REMAINING British hopes at the DFS Classic went South at Edgbaston Priory yesterday - but in a good way.
In a Melanie South way to be precise as the British number four became the first homegrown player for six years - and only the second over the last decade - to reach the last 16 at Edgbaston Priory.
Not since Julie Pullin in 2002 has a resident of Blighty breached the third round but for South it was fully deserved thanks to an excellent straight sets win against world number 28 Sybille Bammer.
Fourteen breaks of serve made for an entertaining if unpredictable tussle but South kept her nerve to prevail 6-3 7-5.
“I knew it was going to be tough because Sybille has been in the top 20 for a while,” admitted 22-year-old South, currently ranked 154 in the world.
“So when it got nervy towards the end I knew I had to go and win it, she wasn’t just going to give it to me.”
And South admitted she used the biggest win of her developing career to date - defeating the 11th seed Francesca Schiavone at Wimbledon two years ago - as inspiration during those closing moments.
“Having beaten Schiavone I had the confidence to be able to close out the match,” she added.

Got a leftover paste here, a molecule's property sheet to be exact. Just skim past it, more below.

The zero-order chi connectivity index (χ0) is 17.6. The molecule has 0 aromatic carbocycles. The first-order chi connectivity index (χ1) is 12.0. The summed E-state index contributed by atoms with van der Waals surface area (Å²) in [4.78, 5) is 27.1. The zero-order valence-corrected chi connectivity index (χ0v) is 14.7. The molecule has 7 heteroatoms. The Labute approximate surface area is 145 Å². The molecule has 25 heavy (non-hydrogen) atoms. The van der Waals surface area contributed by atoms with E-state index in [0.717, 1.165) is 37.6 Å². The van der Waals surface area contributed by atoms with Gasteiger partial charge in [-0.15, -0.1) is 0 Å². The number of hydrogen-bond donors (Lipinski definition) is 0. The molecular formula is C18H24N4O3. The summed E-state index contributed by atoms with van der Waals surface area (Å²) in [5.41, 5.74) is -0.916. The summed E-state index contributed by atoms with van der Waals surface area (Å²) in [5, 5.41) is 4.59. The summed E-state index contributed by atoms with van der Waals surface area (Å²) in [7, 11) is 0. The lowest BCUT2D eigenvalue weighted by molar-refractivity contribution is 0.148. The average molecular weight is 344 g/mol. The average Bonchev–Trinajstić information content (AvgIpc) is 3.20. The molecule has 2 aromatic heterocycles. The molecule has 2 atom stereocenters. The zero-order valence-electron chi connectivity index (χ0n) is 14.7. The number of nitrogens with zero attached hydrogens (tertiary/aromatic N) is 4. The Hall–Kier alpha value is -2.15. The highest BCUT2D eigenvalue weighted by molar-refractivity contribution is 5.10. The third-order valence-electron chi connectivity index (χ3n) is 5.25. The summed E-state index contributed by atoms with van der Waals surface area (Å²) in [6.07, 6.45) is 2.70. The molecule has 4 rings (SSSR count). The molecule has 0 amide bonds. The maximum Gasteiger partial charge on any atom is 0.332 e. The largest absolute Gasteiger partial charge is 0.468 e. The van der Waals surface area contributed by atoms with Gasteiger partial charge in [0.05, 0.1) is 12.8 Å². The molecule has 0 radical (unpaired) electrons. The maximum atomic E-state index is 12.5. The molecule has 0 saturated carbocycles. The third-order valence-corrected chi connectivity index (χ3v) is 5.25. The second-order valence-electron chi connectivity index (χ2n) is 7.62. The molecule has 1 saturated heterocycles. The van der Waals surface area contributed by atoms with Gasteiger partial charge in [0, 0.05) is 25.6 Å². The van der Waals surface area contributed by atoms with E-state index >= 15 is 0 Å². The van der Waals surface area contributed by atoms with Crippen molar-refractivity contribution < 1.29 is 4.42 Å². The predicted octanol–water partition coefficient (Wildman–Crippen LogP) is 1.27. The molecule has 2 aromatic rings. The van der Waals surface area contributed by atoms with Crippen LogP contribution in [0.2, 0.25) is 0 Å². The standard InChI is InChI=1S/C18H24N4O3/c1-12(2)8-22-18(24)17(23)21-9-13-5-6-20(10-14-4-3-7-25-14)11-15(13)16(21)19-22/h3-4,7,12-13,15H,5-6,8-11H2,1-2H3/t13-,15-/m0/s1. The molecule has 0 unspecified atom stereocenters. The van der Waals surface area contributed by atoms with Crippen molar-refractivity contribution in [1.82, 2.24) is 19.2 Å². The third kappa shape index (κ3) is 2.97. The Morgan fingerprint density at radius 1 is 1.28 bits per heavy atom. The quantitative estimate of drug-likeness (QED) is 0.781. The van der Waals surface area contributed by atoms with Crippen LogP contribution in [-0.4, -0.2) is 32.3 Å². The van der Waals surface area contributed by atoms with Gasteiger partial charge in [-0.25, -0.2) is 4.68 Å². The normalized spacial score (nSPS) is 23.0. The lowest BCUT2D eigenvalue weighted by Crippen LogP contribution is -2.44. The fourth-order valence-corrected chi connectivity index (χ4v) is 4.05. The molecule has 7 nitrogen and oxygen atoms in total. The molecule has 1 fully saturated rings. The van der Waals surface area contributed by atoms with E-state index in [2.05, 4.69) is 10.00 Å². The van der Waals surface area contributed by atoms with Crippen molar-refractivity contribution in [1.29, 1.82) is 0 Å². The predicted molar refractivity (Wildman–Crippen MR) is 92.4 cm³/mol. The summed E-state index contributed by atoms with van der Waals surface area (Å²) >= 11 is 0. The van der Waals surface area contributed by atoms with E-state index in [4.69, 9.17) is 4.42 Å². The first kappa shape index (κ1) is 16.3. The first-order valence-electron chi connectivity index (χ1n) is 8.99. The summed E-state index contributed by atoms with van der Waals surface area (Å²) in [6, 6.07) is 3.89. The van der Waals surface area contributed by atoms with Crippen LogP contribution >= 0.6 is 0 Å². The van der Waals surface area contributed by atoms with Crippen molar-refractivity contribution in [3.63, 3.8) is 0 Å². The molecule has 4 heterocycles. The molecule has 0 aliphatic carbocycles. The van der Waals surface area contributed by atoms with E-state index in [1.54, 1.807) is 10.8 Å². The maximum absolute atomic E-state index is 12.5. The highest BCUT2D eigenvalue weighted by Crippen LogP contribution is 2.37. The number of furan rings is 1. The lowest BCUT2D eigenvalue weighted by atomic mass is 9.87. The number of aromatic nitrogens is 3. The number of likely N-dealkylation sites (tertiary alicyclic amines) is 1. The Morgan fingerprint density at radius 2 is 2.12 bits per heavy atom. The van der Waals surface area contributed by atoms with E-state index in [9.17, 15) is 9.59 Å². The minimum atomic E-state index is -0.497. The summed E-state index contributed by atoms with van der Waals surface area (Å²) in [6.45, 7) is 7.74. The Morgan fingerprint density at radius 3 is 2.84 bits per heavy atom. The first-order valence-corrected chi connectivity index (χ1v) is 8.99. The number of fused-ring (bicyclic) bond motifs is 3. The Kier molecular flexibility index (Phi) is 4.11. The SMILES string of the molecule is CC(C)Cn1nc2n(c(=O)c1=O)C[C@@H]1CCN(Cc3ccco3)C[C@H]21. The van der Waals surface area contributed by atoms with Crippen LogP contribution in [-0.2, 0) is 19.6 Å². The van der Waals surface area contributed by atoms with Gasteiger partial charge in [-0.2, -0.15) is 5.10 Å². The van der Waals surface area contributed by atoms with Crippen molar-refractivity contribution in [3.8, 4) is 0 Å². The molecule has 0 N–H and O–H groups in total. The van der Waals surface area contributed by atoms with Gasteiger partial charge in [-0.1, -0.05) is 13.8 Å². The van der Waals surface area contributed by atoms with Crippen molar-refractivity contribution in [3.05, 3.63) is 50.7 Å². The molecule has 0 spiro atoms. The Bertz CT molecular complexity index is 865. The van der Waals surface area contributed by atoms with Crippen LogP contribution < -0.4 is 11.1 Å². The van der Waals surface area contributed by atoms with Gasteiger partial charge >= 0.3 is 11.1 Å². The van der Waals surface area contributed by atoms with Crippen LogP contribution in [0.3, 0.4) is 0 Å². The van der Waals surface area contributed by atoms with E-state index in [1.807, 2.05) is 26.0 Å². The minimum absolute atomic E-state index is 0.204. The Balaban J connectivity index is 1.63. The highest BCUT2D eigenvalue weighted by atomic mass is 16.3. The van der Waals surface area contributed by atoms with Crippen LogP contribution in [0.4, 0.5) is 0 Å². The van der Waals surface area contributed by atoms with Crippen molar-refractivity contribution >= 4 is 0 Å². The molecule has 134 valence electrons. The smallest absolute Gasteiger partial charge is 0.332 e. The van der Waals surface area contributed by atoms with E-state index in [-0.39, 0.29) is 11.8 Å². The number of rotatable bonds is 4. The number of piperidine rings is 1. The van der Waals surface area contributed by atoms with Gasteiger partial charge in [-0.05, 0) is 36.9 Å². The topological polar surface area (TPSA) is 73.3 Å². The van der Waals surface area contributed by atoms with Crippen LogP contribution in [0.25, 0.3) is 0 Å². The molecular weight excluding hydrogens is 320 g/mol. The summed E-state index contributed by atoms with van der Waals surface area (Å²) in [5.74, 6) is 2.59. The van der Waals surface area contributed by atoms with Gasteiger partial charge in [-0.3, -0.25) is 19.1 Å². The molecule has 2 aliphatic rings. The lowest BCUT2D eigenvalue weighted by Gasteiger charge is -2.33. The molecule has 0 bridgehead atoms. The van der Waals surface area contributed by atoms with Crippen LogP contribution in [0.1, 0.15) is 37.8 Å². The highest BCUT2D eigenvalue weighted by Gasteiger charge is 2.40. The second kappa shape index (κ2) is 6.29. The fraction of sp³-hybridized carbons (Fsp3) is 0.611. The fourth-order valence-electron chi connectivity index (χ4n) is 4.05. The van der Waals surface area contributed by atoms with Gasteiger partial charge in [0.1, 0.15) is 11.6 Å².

“The key now is trying to build on it although at the same time I’ve got to remember I’m going into a different match now and a different player.
“But I’m feeling very positive at the moment, I’ve got a lot of belief and have been consistent with my results.
“I’ve also just found out I’ve got a Wimbledon wild card which is great to hear and I’ll be going there with a lot of confidence.
“I love this time of year - I’ve been travelling a lot so far this year and so it’s nice to be home.
“Surbiton last week and Wimbledon are just five minutes down the road while my Dad was able to come and watch me today.
“I think it can get into the top 100 this year and eventually even higher because there is still a lot to work on with my game.”
Awaiting South in Thursday’s scheduled third round is either seventh seed Aiko Nakamura or Romanian Sorana Cirstea, who play today.